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Joe Biden has bolted to a large lead in polls of the Democratic presidential race.

A supposedly wide-open race thus resembles a certain conventionality, with the most recent Democratic vice president surging as the obvious heir apparent, which would be run of the mill.

Biden surges largely because of African American support vital to almost any Democratic nomination, along with the establishment theory that he is the best bet to defeat Donald Trump and the fact that no one else other than Bernie Sanders, who may have a low niche ceiling, is much stepping up.

And, as The New York Times reported over the weekend, Biden has so far relieved his aides by not committing a gaffe through his never-met-a-stranger gabbiness.

Biden gaffe? Go to and search those two words. You'll get more than 400 results. That's not to say Biden has committed more than 400 gaffes, though he might've. It's to say Politico, a relatively young news organization covering only a recent portion of Biden's long career, has used that phrase close to his name more than 400 times.

The closest to a gaffe that Biden seems to have come in his latest and young formal candidacy was when he said China was led by fine people and was no economic competition to the United States.

He took it back two days later, saying he hadn't meant China was no economic competition to us when he said China was no economic competition to us.

We will hear more about that--clearly--in a general election if Biden gets to it. His son, Hunter, already is the subject of negative right-wing media coverage of business dealings in China and Ukraine--about which, indeed, more needs to become known.

My nomination for the most serious recent Biden gaffe came last year, well before he was an announced candidate, when he dismissed millennials' concerns, saying, "The younger generation now tells me how tough things are--give me a break. No, no. I have no empathy for it. Give me a break. Because here's the deal, guys. We decided we were gonna change the world, and we did. We did. We finished the civil rights movement in the first stage. The women's movement came to be."

Today's millennials--or many of them, anyway--surely are unimpressed with Biden's generational chauvinism that dismisses the student debt they're carrying that rivals many of his generation's home mortgages. They might wonder why his generation so abused the planet that their very existence is threatened. They might wonder why his generation started pointless wars in Iraq and Afghanistan that they fought.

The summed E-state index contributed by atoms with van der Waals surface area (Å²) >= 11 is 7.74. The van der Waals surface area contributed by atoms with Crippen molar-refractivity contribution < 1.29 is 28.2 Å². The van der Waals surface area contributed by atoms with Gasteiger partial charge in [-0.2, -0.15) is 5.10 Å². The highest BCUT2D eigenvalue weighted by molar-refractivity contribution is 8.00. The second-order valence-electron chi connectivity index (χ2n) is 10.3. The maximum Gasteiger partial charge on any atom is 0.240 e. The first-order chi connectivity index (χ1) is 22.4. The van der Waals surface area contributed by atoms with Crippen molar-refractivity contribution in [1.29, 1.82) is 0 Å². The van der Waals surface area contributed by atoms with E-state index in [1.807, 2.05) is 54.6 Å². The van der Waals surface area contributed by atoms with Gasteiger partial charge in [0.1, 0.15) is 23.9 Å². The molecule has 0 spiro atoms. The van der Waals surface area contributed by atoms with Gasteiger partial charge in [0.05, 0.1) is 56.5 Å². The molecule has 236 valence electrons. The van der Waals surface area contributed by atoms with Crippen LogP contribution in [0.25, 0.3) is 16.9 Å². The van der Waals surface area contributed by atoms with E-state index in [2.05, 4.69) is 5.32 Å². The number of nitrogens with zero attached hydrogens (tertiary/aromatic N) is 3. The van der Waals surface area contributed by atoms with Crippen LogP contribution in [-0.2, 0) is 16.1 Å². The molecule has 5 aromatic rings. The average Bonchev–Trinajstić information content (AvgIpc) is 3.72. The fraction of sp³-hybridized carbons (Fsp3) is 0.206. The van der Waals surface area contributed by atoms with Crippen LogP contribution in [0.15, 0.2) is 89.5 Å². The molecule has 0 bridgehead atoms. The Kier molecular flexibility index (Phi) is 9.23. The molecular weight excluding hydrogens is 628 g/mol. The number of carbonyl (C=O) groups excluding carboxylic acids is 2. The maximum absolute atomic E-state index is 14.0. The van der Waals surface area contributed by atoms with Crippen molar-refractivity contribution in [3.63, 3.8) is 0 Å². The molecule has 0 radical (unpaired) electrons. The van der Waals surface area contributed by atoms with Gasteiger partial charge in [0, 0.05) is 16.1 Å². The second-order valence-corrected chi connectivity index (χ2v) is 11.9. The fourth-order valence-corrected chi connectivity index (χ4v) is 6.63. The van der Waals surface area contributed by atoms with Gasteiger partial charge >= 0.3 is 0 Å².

Perhaps that is why, in all Democratic polls to date, Biden leads all groups except whites 34 years of age and younger. What may save him is that Sanders gets a plurality of those but is sharing them with Elizabeth Warren and Pete Buttigieg, mainly.

Biden leads a national average of polling with 41 points, lapping Sanders at 14, Warren at 8, Kamala Harris at 7 and Buttigieg at 6. His leads are more precarious in Iowa and New Hampshire--23-17 over Sanders in Iowa and 28-15, again over Sanders, in New Hampshire. But those are states famously devoid of black voters, who otherwise dominate Democratic presidential primaries.

Look, then, to South Carolina, the third big primary, where two-thirds of the Democratic voters are African American, and which is probably Biden's firewall. He leads a new poll 46-15 over Sanders, with Harris, Warren and Buttigieg limping at 10 and under.

Walter Mondale beat Gary Hart for the Democratic nomination because of the black vote, which offset high-end white liberal support for Hart. Bill Clinton beat Paul Tsongas because of black support. Al Gore over Bill Bradley--ditto. Barack Obama over Hillary Clinton--ditto.

The only exception was Michael Dukakis, whose white liberal support outpolled Jesse Jackson's black vote in 1988. That merely demonstrated that the black vote alone can't dictate a nomination. It can only decide one if supplemental to some measure of white support.

So we have a front-runner, as clearly as Mondale was, and Dukakis, and Bill Clinton, and Gore, and Obama, and Hillary Clinton in 2016 over Sanders.

We should keep ears open whenever Biden is speaking and eyes open should Warren, Harris or Buttigieg begin to break from the pack and take support from Sanders.

Otherwise, and as yet, 2020 doesn't look much different than any other Democratic nomination cycle.

John Brummett, whose column appears regularly in the Arkansas Democrat-Gazette, is a member of the Arkansas Writers' Hall of Fame. Email him at Read his @johnbrummett Twitter feed.

Web only on 05/15/2019

Print Headline: Uncle Joe by a mile

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